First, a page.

Legislation to Improve Marijuana Access for Veterans Introduced in Congress
Three bills would change how Veterans Affairs deals with medical marijuana, improve training and research
WASHINGTON, D.C. – In observance of Veterans Day, a series of bills to expand access to medical cannabis for veterans were introduced in the House of Representatives on Wednesday. The legislation, introduced by Rep. Matt Gaetz (R-FL) and Rep. Seth Moulton (D-MA), a Marine Corps veteran who served four tours in Iraq, would facilitate research into current cannabis use by veterans, establish new policies at the Department of Veterans Affairs (VA) that respect medical cannabis treatments, and provide medical cannabis training to primary care providers in the VA system.
“Our veterans are seeking alternative options to opioids and we should be supporting their desires not to be addicted to painkillers,” said Rep. Moulton. “Let’s not kid ourselves, people are using marijuana – including our veterans. We have an obligation to regulate it and make it as safe as possible. We also have an obligation to make sure our veterans are getting the best healthcare in the world.”
The Department of Veterans Affairs Survey of Medicinal Cannabis Use Act of 2018 would direct the Secretary of Veterans Affairs to seek to enter into an agreement with a federally funded research and development center to conduct surveys to measure cannabis use by veterans. The surveys would obtain information directly from patients as well as health care providers to determine current cannabis use and attitudes, symptoms or conditions treated, effects, and ingestion practices.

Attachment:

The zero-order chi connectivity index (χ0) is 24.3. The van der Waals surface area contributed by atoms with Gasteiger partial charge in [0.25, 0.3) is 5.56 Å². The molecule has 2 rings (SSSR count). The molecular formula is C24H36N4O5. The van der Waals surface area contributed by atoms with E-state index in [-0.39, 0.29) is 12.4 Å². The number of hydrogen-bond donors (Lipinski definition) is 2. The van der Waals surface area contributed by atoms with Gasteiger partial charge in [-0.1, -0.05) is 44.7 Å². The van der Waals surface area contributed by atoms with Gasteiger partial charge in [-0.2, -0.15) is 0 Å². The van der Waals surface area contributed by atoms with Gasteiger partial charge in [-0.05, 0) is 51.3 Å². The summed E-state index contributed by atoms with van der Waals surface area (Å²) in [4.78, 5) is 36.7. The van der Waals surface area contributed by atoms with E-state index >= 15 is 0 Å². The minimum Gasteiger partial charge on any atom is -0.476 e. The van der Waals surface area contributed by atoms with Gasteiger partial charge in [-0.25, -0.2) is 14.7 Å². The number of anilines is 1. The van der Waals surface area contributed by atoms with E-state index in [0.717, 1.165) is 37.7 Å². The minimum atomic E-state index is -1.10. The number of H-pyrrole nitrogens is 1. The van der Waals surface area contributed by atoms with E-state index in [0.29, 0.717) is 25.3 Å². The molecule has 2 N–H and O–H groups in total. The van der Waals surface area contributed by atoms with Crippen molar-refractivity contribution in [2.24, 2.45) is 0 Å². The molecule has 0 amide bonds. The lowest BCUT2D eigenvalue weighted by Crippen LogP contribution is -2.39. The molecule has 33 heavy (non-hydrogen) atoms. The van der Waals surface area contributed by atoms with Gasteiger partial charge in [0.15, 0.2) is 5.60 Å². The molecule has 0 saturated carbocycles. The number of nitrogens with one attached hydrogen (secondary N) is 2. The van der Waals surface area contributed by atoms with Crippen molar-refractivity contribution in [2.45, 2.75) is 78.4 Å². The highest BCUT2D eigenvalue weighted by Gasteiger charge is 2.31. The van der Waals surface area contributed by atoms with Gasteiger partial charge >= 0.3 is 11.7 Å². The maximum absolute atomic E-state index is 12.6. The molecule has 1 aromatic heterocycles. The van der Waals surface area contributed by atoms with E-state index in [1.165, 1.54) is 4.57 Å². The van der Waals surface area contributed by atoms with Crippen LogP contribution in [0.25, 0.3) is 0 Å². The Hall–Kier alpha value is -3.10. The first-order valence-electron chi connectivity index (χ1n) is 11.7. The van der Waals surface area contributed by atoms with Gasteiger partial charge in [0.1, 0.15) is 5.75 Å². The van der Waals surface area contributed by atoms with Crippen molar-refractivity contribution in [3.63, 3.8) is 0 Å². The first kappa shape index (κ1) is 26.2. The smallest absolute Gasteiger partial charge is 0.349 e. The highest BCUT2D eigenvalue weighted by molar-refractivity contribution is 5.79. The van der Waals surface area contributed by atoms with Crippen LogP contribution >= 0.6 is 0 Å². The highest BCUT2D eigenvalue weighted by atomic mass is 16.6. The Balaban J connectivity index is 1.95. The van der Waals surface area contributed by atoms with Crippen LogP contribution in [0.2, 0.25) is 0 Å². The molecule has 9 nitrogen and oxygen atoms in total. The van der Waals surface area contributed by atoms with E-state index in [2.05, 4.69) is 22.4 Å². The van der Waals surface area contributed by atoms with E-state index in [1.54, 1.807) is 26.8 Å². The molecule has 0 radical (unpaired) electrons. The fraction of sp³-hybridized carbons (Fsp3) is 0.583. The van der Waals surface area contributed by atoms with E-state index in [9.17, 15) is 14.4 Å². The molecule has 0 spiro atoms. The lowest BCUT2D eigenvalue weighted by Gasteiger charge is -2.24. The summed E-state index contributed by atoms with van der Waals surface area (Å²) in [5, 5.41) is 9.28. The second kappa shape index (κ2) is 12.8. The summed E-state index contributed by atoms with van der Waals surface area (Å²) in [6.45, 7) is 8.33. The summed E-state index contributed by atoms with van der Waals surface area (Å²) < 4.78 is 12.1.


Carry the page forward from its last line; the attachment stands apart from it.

The second bill, the Department of Veterans Affairs Policy for Medicinal Cannabis Use Act of 2018, would encourage veterans to discuss their cannabis use with health care providers in the VA system, and prevent discrimination or denial of treatment from the VA for veterans who consume cannabis or participate in legal state medical cannabis programs.
The Department of Veterans Affairs Medicinal Cannabis Education Act of 2018 would require the VA to train all primary care providers in their system in the use of medical cannabis, as well as to partner with medical schools that include such training in their curriculums.
“For too long, our honored veterans have faced repeated hurdles when trying to access medical cannabis,” said Aaron Smith, executive director of the National Cannabis Industry Association (NCIA). “The bills introduced by Rep. Moulton and Rep. Gaetz today will not only help them use the medicine that works for them but will move the VA closer to understanding medical cannabis, which is legal in a vast majority of the country and having a positive impact on the issues facing veterans every day.”
In November of last year, an American Legion poll showed overwhelming support for medical cannabis and increased research among veteran households.
There are now 47 states that allow cannabis to be used in some form. Thirty-three of those states have effective medical cannabis laws, and ten have laws making cannabis legal for adults.